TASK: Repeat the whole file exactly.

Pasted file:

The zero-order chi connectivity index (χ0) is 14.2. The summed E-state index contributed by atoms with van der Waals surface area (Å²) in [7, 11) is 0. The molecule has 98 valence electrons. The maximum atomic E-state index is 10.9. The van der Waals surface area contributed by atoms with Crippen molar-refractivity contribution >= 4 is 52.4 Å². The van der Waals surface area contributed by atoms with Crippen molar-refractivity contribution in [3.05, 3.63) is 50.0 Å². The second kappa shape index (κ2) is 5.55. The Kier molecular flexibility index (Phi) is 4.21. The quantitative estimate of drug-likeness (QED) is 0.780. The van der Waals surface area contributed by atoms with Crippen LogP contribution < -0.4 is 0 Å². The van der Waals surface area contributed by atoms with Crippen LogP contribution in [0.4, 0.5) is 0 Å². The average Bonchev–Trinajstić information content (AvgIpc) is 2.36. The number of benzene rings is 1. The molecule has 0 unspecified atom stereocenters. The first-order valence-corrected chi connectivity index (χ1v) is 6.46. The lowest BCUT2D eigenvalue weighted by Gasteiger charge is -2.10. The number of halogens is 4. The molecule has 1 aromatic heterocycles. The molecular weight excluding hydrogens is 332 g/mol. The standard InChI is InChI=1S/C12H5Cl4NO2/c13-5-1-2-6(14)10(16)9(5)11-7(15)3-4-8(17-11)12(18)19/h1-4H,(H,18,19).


The zero-order chi connectivity index (χ0) is 14.2. The summed E-state index contributed by atoms with van der Waals surface area (Å²) in [7, 11) is 0. The molecule has 98 valence electrons. The maximum atomic E-state index is 10.9. The van der Waals surface area contributed by atoms with Crippen molar-refractivity contribution >= 4 is 52.4 Å². The van der Waals surface area contributed by atoms with Crippen molar-refractivity contribution in [3.05, 3.63) is 50.0 Å². The second kappa shape index (κ2) is 5.55. The Kier molecular flexibility index (Phi) is 4.21. The quantitative estimate of drug-likeness (QED) is 0.780. The van der Waals surface area contributed by atoms with Crippen LogP contribution < -0.4 is 0 Å². The van der Waals surface area contributed by atoms with Crippen LogP contribution in [0.4, 0.5) is 0 Å². The average Bonchev–Trinajstić information content (AvgIpc) is 2.36. The number of benzene rings is 1. The molecule has 0 unspecified atom stereocenters. The first-order valence-corrected chi connectivity index (χ1v) is 6.46. The lowest BCUT2D eigenvalue weighted by Gasteiger charge is -2.10. The number of halogens is 4. The molecule has 1 aromatic heterocycles. The molecular weight excluding hydrogens is 332 g/mol. The standard InChI is InChI=1S/C12H5Cl4NO2/c13-5-1-2-6(14)10(16)9(5)11-7(15)3-4-8(17-11)12(18)19/h1-4H,(H,18,19).